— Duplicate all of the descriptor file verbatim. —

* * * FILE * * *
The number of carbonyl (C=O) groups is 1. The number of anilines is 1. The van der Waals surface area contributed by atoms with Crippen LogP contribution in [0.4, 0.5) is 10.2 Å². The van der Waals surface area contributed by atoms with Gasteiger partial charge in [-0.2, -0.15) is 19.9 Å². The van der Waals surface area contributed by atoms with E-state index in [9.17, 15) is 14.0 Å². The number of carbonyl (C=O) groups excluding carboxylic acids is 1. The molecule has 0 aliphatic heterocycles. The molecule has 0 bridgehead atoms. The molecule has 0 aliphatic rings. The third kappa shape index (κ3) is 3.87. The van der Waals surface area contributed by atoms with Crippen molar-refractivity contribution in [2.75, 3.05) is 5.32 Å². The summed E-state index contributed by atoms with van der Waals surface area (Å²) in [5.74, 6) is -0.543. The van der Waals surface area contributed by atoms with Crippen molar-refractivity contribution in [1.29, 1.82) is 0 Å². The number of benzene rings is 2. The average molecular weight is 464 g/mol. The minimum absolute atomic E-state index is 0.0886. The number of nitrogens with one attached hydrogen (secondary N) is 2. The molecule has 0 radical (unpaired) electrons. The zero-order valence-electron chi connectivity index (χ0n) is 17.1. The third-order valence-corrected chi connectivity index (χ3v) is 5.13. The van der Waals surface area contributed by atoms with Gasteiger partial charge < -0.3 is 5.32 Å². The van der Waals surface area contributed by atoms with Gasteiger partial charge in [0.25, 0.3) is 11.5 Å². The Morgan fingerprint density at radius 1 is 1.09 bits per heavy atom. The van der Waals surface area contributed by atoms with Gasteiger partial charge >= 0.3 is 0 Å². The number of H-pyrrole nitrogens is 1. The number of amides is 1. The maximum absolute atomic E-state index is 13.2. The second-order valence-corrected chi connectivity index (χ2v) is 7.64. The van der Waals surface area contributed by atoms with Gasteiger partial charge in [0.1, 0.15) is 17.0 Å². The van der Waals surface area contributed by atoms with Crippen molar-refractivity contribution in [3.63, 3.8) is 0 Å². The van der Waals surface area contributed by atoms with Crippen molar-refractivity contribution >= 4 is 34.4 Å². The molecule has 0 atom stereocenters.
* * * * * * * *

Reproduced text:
The number of carbonyl (C=O) groups is 1. The number of anilines is 1. The van der Waals surface area contributed by atoms with Crippen LogP contribution in [0.4, 0.5) is 10.2 Å². The van der Waals surface area contributed by atoms with Gasteiger partial charge in [-0.2, -0.15) is 19.9 Å². The van der Waals surface area contributed by atoms with E-state index in [9.17, 15) is 14.0 Å². The number of carbonyl (C=O) groups excluding carboxylic acids is 1. The molecule has 0 aliphatic heterocycles. The molecule has 0 bridgehead atoms. The molecule has 0 aliphatic rings. The third kappa shape index (κ3) is 3.87. The van der Waals surface area contributed by atoms with Crippen molar-refractivity contribution in [2.75, 3.05) is 5.32 Å². The summed E-state index contributed by atoms with van der Waals surface area (Å²) in [5.74, 6) is -0.543. The van der Waals surface area contributed by atoms with Crippen molar-refractivity contribution in [1.29, 1.82) is 0 Å². The number of benzene rings is 2. The average molecular weight is 464 g/mol. The minimum absolute atomic E-state index is 0.0886. The number of nitrogens with one attached hydrogen (secondary N) is 2. The molecule has 0 radical (unpaired) electrons. The zero-order valence-electron chi connectivity index (χ0n) is 17.1. The third-order valence-corrected chi connectivity index (χ3v) is 5.13. The van der Waals surface area contributed by atoms with Gasteiger partial charge < -0.3 is 5.32 Å². The van der Waals surface area contributed by atoms with Gasteiger partial charge in [0.25, 0.3) is 11.5 Å². The Morgan fingerprint density at radius 1 is 1.09 bits per heavy atom. The van der Waals surface area contributed by atoms with Gasteiger partial charge >= 0.3 is 0 Å². The number of H-pyrrole nitrogens is 1. The number of amides is 1. The maximum absolute atomic E-state index is 13.2. The second-order valence-corrected chi connectivity index (χ2v) is 7.64. The van der Waals surface area contributed by atoms with Gasteiger partial charge in [0.1, 0.15) is 17.0 Å². The van der Waals surface area contributed by atoms with Crippen molar-refractivity contribution in [3.63, 3.8) is 0 Å². The van der Waals surface area contributed by atoms with Crippen molar-refractivity contribution >= 4 is 34.4 Å². The molecule has 0 atom stereocenters.